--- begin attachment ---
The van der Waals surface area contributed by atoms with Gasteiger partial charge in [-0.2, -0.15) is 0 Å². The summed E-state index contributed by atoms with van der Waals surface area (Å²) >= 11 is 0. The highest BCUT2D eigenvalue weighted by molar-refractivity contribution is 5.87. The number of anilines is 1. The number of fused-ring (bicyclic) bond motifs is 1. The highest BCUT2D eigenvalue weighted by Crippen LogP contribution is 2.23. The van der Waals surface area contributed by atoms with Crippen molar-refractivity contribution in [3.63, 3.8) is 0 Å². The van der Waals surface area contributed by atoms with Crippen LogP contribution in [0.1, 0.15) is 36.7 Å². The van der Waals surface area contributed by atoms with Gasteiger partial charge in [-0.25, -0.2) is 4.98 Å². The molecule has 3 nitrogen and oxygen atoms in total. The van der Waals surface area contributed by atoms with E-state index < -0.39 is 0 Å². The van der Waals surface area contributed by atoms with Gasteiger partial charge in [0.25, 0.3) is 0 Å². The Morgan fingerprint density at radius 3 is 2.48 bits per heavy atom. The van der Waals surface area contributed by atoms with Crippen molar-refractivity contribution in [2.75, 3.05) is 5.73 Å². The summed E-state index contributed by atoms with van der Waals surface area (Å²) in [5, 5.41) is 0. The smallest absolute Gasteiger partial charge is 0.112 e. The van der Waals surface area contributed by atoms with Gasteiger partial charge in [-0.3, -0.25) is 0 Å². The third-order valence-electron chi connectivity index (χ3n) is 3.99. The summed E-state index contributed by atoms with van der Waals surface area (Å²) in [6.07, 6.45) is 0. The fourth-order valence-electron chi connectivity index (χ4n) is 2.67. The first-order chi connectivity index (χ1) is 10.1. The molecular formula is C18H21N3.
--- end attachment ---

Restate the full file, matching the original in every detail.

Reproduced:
The van der Waals surface area contributed by atoms with Gasteiger partial charge in [-0.2, -0.15) is 0 Å². The summed E-state index contributed by atoms with van der Waals surface area (Å²) >= 11 is 0. The highest BCUT2D eigenvalue weighted by molar-refractivity contribution is 5.87. The number of anilines is 1. The number of fused-ring (bicyclic) bond motifs is 1. The highest BCUT2D eigenvalue weighted by Crippen LogP contribution is 2.23. The van der Waals surface area contributed by atoms with Crippen molar-refractivity contribution in [3.63, 3.8) is 0 Å². The van der Waals surface area contributed by atoms with Crippen LogP contribution in [0.1, 0.15) is 36.7 Å². The van der Waals surface area contributed by atoms with Gasteiger partial charge in [-0.25, -0.2) is 4.98 Å². The molecule has 3 nitrogen and oxygen atoms in total. The van der Waals surface area contributed by atoms with E-state index < -0.39 is 0 Å². The van der Waals surface area contributed by atoms with Gasteiger partial charge in [0.25, 0.3) is 0 Å². The Morgan fingerprint density at radius 3 is 2.48 bits per heavy atom. The van der Waals surface area contributed by atoms with Crippen molar-refractivity contribution in [2.75, 3.05) is 5.73 Å². The summed E-state index contributed by atoms with van der Waals surface area (Å²) in [5, 5.41) is 0. The smallest absolute Gasteiger partial charge is 0.112 e. The van der Waals surface area contributed by atoms with Gasteiger partial charge in [-0.3, -0.25) is 0 Å². The third-order valence-electron chi connectivity index (χ3n) is 3.99. The summed E-state index contributed by atoms with van der Waals surface area (Å²) in [6.07, 6.45) is 0. The fourth-order valence-electron chi connectivity index (χ4n) is 2.67. The first-order chi connectivity index (χ1) is 10.1. The molecular formula is C18H21N3.